Lenders use a ratio called "debt to income" to decide your maximum monthly payment after your other recurring debts have been paid.
About your qualifying ratio
For the most part, underwriting for conventional loans requires a qualifying ratio of 28/36. An FHA loan will usually allow for a higher debt load, reflected in a higher (29/41) ratio.
The first number in a qualifying ratio is the maximum amount (as a percentage) of gross monthly income that can be applied to housing (this includes principal and interest, PMI, hazard insurance, property tax, and HOA dues).
The second number in the ratio is what percent of your gross income every month which can be applied to housing costs and recurring debt. For purposes of this ratio, debt includes credit card payments, car loans, child support, and the like.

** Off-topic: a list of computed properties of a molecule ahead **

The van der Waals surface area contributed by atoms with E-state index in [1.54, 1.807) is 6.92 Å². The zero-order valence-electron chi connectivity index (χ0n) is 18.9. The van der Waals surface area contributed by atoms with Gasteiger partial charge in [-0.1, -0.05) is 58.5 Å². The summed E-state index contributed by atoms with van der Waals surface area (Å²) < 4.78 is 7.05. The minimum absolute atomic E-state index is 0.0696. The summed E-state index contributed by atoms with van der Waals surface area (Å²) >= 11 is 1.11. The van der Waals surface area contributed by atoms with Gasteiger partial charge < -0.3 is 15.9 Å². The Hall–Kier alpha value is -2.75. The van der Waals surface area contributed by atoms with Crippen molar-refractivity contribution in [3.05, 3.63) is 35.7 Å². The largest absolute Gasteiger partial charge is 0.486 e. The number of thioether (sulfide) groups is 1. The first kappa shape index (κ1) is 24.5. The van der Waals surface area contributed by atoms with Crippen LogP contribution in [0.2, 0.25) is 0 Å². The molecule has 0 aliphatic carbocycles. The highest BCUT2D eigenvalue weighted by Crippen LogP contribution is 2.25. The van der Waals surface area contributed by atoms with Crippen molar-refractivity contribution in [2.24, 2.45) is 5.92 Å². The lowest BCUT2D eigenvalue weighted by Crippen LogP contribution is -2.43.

With a 28/36 qualifying ratio
- Gross monthly income of $8,000 x .28 = $2,240 can be applied to housing
- Gross monthly income of $8,000 x .36 = $2,280 can be applied to recurring debt plus housing expenses
With a 29/41 (FHA) qualifying ratio
- Gross monthly income of $8,000 x .29 = $2,320 can be applied to housing
- Gross monthly income of $8,000 x .41 = $3,280 can be applied to recurring debt plus housing expenses
If you'd like to calculate pre-qualification numbers with your own financial data, please use this Mortgage Loan Qualifying Calculator.
Don't forget these ratios are just guidelines. We will be happy to help you pre-qualify to help you figure out how much you can afford.
One Source Lending 303-220-7500 can answer questions about these ratios and many others. Give us a call: 303-220-7500.